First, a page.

Starring: Benedict Cumberbatch, Tilda Swinton, Chiwetel Ejiofor, Rachel McAdams, Mads Mikkelsen
Director: Scott Derrickson
Synopsis: Surgeon extraordinaire Dr. Stephen Strange’s (Benedict Cumberbatch) life changes after a car accident robs him of the use of his hands. When traditional Western medicine fails him, he looks elsewhere for healing and hope but quickly learns that the sanctuary he has found is at the front line of a battle against unseen dark forces bent on destroying reality.
Marvel delivers a strong origin story that while formulaic manages to feel fresh with an incredible array of visual and special effects bolstered by the strong performances of the central cast.
The idea of origin stories for comic book movies is, in this era of constant superheroics on the big screen, met with disdain and seen as almost a necessary evil in order to introduce new characters into these interconnected universes. The most notable example is Spider-Man, who had two very similar origin stories represented within a decade of each other and now Marvel (who are sharing the big screen rights for the wall crawler) are purposefully NOT doing an origin story in their joint venture with Sony due next year. DC attempted a fresh take on Superman’s beginnings with the opinion-splitting Man of Steel while their latest version of Batman needed no introduction and was already active at the beginning of Batman V Superman.
Of course not every character is as recognisable as those mentioned above so origin stories are needed. Some new characters can be slotted into the latest team-up movie and deliver on promises that their first solo movie would not be an origin story (as Marvel head Kevin Feige has recently stated about Black Panther). The trick seems to be providing something a bit different in order to hide the standard origin story. Guardians of the Galaxy hid the origin of the team within a dysfunctional family dynamic covered in laughs and retro pop music and the forthcoming Wonder Woman outing will be set during The Great War while featuring mythological aspects, adding a very different aesthetic to the comic book movie than we’ve seen previously.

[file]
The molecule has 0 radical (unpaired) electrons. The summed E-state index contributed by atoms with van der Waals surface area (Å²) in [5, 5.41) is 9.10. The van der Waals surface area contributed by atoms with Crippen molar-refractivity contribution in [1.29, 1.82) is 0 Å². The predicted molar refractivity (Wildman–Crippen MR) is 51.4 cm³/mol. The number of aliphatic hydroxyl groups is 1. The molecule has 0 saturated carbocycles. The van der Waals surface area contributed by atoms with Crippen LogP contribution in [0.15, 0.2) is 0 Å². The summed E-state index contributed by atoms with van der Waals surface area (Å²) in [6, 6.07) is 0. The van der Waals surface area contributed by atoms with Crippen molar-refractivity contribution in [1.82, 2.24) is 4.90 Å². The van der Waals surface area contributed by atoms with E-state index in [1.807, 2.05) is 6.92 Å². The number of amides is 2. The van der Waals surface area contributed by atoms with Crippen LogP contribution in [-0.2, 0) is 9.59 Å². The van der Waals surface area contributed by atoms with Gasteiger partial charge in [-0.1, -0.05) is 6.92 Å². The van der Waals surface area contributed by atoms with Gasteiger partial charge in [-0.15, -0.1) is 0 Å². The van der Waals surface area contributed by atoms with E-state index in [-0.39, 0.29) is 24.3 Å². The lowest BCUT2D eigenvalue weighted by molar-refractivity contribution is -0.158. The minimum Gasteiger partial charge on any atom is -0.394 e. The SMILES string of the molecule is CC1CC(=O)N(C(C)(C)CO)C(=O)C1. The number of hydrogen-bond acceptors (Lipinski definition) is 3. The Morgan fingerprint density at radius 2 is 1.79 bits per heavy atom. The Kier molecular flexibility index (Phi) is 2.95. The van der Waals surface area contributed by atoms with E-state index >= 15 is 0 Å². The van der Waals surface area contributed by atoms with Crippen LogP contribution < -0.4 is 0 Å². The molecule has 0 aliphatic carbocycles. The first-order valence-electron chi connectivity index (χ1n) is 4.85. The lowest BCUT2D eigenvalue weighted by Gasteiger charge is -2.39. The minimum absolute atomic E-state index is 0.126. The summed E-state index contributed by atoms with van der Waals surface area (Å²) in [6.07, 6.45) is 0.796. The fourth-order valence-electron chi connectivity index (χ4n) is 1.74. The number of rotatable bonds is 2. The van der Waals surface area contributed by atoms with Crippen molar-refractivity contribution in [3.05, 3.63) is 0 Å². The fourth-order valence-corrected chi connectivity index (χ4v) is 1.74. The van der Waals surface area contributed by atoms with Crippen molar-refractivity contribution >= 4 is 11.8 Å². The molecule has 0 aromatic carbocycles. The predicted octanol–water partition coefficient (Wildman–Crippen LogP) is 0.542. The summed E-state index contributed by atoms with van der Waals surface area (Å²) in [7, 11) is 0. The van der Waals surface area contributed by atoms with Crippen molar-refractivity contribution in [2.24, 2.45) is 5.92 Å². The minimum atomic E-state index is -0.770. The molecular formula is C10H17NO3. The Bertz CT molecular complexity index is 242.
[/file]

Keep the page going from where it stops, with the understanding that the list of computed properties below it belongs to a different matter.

Doctor Strange proudly holds its origin tale out for all to see which is a brave considering how closely this take on the character can be compared to the on-screen architect of the Marvel Universe, Tony Stark aka Robert Downey Jr.. Pompous and arrogant, Strange has to face his own mortality and loss before stepping up and taking responsibility for the situation he finds himself in, similar to the journey Stark had in the original Marvel Universe film Iron Man. Unlike Stark, Strange finds himself surrounded and immersed within the world of the mystic arts as Marvel deftly brings more magic into the Cinematic Universe which now seems even bigger than before.
It is this magic that allows the film to truly come alive as the director, cinematographer and what must be an army of effects guys turn the world upside-down and inside-out, bringing an amazing visual style to the movie which continually challenges you to keep up with the ongoing action and spectacle before your eyes. The world is brought to life in reality-warping glory that, as many critics have noted, echoes the visual style of Inception which is a complete and utter compliment.
Cumberbatch also plays a key part in bringing the audience into this new realm of the MCU, mixing his own version of Sherlock with a hint of Tony Stark and Hugh Laurie’s Gregory House to create the eponymous lead role while the wonderful Tilda Swinton and charismatic Ejiofor bolster the supporting cast with their usual brilliant performances. Although McAdams and Mikkelson are more than capable actors in their own right, the roles given to them here are stock love interest and disposable Marvel villain respectively, which unfortunately undermines the work between Cumberbatch, Swinton and Ejiofor as they debate their own moral views in a very grey world.
Finally it wouldn’t be a Marvel movie without a handful of glib one-liners and visual gags which will either entertain or frustrate you. Several moments of comedy felt almost forced however the moments that did land (Beyonce for example) were well-timed and worked within the confines of the story. Marvel are unlikely to change the formula for their films anytime soon as it continues to work its magic once more, this time assisted by a wonderful array of effects that capture the weird and wacky multi-dimensional world of Dr Strange and almost concealing the fact that at its heart this is simply another good origin story.
Trailer and a little bonus from Jimmy Kimmel;